Modest Improvement in Russian Manufacturing Business Conditions in August

September 04, 2012 /

Business conditions facing Russian manufacturers improved only modestly in August.

Alexander Morozov, Chief Economist (Russia and CIS) at HSBC, said: “Unfortunately, our cautious perception of the robust HSBC Russia Manufacturing PMI print in July proved to be justified: the August PMI survey signalled the sector’s return to a slow growth trend. Admittedly, the Output Index remained robust, exceeding its average since 2010. Apparently, June’s precautionary de-stocking has helped manufacturers to maintain output growth later in the summer.”

The latest HSBC PMI data compiled by Markit showed only a marginal increase in incoming new work, and little change in manufacturing employment. Output growth was maintained at July’s solid pace, but was supported
mainly through the completion of backlogs.

The HSBC Purchasing Managers’ Index (PMI) remained in positive territory for the eleventh month running in August, signalling an overall improvement in business conditions in the Russian goods-producing sector. But the Index fell from 52.0 to 51.0, signalling a more muted performance than in July.

The downward movement in the PMI mainly reflected a weaker contribution from the new orders component. Growth of new business was maintained for the eleventh month running, but the rate of expansion slowed to a marginal pace. This partly reflected a fall in new export orders, the first since February.

Goods production in Russia increased in August. Growth has been registered every month since August 2009, and the increase in the latest period was slightly stronger than the average over that sequence. That said, it remained weaker than the long-run survey trend.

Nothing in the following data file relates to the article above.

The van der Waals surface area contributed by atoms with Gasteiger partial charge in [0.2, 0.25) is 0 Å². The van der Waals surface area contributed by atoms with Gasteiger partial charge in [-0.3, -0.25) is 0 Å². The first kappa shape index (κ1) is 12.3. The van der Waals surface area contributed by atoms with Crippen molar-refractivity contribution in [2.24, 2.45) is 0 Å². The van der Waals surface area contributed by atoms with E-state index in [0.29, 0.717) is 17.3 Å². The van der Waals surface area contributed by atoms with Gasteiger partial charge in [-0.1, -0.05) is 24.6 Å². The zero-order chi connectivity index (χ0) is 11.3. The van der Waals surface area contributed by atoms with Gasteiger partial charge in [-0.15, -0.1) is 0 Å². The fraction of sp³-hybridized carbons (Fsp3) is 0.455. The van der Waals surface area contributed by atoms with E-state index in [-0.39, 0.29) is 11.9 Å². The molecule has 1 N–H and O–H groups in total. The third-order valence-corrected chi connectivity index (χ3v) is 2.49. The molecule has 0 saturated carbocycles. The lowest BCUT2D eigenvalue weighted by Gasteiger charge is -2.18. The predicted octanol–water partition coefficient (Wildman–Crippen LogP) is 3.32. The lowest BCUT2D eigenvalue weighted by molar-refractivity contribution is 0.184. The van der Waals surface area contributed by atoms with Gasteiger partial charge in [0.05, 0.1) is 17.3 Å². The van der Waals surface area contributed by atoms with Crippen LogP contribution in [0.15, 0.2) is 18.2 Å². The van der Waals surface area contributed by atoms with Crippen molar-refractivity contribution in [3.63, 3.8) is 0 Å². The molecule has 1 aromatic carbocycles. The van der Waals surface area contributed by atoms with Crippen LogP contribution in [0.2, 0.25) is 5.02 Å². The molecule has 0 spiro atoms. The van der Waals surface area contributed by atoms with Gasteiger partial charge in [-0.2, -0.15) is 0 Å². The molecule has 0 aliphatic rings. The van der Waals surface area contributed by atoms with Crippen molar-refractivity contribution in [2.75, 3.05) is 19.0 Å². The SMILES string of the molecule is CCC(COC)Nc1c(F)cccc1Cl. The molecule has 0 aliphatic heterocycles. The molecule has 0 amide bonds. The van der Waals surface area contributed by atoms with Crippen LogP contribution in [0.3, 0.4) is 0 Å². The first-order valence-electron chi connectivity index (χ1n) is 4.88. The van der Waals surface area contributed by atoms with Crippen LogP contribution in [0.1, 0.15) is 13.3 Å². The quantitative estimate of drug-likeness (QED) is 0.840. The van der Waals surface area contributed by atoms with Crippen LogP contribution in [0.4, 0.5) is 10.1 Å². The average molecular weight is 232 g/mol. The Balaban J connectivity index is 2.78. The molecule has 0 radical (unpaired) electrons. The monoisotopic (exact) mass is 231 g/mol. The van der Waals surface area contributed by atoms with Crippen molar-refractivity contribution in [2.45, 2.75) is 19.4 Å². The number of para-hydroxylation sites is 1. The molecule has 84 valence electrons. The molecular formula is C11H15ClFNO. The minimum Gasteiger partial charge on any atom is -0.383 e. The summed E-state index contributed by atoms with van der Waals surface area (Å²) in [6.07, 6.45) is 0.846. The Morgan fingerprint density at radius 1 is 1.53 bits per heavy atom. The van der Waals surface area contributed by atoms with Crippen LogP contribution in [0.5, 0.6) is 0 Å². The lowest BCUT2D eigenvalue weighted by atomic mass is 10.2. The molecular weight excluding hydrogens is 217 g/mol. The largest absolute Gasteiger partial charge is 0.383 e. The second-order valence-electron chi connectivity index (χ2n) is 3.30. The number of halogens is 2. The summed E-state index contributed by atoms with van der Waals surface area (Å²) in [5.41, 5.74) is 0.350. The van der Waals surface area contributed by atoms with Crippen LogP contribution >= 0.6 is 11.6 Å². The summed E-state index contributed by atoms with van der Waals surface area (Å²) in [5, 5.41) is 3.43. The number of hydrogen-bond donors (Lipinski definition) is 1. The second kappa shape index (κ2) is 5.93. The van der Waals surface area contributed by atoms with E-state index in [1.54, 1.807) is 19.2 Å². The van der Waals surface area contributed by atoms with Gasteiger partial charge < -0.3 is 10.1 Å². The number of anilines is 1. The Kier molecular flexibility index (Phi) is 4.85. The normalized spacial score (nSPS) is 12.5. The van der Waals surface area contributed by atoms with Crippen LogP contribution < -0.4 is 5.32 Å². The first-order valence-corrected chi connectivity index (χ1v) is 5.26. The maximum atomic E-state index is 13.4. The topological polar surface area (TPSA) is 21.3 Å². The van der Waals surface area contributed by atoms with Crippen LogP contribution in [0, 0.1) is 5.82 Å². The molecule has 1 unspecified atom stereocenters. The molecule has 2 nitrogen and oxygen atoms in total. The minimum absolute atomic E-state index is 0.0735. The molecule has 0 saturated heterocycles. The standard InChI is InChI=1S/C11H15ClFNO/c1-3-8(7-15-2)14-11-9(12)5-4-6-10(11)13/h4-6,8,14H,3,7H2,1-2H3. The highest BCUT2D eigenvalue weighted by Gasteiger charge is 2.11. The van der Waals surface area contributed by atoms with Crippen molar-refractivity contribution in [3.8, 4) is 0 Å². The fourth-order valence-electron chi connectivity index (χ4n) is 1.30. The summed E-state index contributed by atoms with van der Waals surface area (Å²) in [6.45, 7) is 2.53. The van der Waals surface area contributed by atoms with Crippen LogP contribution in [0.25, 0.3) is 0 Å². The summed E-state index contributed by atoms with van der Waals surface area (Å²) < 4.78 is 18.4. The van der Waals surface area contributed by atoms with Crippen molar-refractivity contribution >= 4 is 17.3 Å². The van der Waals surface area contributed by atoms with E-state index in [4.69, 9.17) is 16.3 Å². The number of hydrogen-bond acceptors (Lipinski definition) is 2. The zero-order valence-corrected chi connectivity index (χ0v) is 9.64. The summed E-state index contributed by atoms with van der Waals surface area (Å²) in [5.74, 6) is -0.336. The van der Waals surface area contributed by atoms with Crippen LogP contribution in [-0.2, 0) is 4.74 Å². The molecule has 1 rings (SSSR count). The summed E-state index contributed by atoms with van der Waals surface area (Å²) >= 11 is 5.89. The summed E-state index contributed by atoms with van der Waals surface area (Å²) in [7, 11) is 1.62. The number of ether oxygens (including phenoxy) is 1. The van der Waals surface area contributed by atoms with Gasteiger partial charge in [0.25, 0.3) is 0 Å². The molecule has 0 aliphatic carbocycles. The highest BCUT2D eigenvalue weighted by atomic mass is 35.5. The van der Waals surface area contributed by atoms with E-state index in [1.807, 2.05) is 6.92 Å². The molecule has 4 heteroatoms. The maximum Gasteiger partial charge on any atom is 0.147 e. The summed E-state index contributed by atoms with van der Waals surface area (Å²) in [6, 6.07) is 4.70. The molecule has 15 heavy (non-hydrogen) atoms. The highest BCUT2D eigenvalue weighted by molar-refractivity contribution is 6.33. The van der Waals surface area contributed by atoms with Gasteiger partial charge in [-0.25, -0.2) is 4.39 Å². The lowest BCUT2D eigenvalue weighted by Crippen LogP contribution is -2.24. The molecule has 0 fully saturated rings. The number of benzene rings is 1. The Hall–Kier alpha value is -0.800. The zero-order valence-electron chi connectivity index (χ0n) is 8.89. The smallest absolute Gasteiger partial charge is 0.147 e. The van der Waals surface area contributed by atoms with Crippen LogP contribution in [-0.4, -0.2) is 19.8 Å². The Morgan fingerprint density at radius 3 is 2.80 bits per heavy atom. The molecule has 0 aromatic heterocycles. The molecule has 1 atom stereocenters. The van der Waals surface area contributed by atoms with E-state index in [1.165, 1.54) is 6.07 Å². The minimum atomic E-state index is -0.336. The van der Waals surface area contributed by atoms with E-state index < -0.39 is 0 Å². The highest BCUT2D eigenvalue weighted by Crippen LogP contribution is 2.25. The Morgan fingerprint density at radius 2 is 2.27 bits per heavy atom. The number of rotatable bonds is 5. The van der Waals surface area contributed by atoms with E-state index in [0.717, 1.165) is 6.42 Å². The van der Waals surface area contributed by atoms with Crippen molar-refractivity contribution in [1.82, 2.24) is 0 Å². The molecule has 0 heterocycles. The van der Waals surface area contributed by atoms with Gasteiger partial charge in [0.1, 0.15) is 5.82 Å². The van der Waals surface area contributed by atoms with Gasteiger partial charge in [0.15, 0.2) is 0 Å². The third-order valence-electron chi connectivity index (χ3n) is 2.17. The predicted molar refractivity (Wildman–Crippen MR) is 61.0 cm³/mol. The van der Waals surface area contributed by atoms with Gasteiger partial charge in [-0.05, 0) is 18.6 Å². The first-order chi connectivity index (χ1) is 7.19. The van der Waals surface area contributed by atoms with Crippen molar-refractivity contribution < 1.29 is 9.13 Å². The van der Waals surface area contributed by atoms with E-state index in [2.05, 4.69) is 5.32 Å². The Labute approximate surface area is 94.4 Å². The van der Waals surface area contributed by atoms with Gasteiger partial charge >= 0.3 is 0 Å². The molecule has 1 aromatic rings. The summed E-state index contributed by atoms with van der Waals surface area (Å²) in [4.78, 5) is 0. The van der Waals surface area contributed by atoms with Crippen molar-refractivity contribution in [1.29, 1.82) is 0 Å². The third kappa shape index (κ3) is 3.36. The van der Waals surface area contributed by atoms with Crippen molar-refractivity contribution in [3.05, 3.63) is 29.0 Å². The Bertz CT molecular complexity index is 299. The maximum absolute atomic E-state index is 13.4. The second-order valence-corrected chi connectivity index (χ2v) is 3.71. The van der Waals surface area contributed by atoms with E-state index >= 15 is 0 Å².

With new orders rising only marginally in August, manufacturers supported output mainly through the clearance of backlogs. The volume of outstanding work in the sector has fallen every month since October 2009.

Russian manufacturers barely raised headcounts during the latest survey period. Staffing in the sector rose at a fractional pace, following no change during the previous month.

Purchasing activity rose in August. The rate of growth moderated, however, and was weak in the context of
historic survey data. Pre-production stocks declined at the fastest rate in a year.

Input price inflation strengthened for the second month running in August, linked by survey respondents to
higher costs for utilities and fuel. The rate of inflation was the sharpest since October 2011, but remained
well below the long-run survey average.

Pricing power in the manufacturing sector remained muted in August, reflecting lacklustre business conditions. Output prices rose for the sixth month running, but at a weak rate.

Morozov continued: “Yet, forward-looking indicators such as the New Orders Index and the New Export Orders Index saw a major setback in August. The latter Index pointed to a marked contraction of foreign demand following a five-month period of expansion. Importantly, the consumer goods sector underperformed the
two other sectors in August, signalling weakening consumption growth momentum. This is negative news since private consumption has been key to economic growth in Russia recently.

“Besides, companies must have faced a stronger profit squeeze in August, being unable to increase their output prices despite a faster rise in costs. If so, this would limit their resources for investment into production expansion.

“We conclude from the survey results that output growth in Russian manufacturing will likely moderate and become subdued in the coming months. Yet, the low base of 3Q 2011 should allow industrial production growth to stay above 3% y-oy in 3Q 2012.”

 

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